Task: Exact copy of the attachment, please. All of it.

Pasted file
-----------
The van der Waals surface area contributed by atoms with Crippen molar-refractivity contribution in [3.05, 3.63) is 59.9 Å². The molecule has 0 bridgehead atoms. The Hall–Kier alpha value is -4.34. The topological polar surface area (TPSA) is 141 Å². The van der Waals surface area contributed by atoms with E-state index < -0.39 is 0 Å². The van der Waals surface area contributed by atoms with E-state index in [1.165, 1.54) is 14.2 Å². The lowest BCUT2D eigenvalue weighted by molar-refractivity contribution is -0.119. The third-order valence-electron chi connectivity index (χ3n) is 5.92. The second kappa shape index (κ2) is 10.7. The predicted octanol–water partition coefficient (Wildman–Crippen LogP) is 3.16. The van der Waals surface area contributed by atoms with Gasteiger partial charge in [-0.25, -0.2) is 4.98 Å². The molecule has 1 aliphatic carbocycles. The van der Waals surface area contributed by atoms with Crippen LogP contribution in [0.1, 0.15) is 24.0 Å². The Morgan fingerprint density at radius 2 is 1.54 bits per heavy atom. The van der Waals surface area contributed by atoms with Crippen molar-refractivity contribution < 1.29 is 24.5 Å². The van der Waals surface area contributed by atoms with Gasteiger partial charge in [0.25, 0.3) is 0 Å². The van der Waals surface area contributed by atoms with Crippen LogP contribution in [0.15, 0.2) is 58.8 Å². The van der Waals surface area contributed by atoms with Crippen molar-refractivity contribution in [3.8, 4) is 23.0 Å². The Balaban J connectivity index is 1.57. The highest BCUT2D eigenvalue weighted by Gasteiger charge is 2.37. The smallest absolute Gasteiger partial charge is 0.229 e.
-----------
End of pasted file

The van der Waals surface area contributed by atoms with Crippen molar-refractivity contribution in [3.05, 3.63) is 59.9 Å². The molecule has 0 bridgehead atoms. The Hall–Kier alpha value is -4.34. The topological polar surface area (TPSA) is 141 Å². The van der Waals surface area contributed by atoms with E-state index < -0.39 is 0 Å². The van der Waals surface area contributed by atoms with E-state index in [1.165, 1.54) is 14.2 Å². The lowest BCUT2D eigenvalue weighted by molar-refractivity contribution is -0.119. The third-order valence-electron chi connectivity index (χ3n) is 5.92. The second kappa shape index (κ2) is 10.7. The predicted octanol–water partition coefficient (Wildman–Crippen LogP) is 3.16. The van der Waals surface area contributed by atoms with Gasteiger partial charge in [-0.25, -0.2) is 4.98 Å². The molecule has 1 aliphatic carbocycles. The van der Waals surface area contributed by atoms with Crippen LogP contribution in [0.1, 0.15) is 24.0 Å². The Morgan fingerprint density at radius 2 is 1.54 bits per heavy atom. The van der Waals surface area contributed by atoms with Crippen molar-refractivity contribution < 1.29 is 24.5 Å². The van der Waals surface area contributed by atoms with Gasteiger partial charge in [0.25, 0.3) is 0 Å². The van der Waals surface area contributed by atoms with Crippen LogP contribution in [0.15, 0.2) is 58.8 Å². The van der Waals surface area contributed by atoms with Crippen molar-refractivity contribution in [3.8, 4) is 23.0 Å². The Balaban J connectivity index is 1.57. The highest BCUT2D eigenvalue weighted by Gasteiger charge is 2.37. The smallest absolute Gasteiger partial charge is 0.229 e.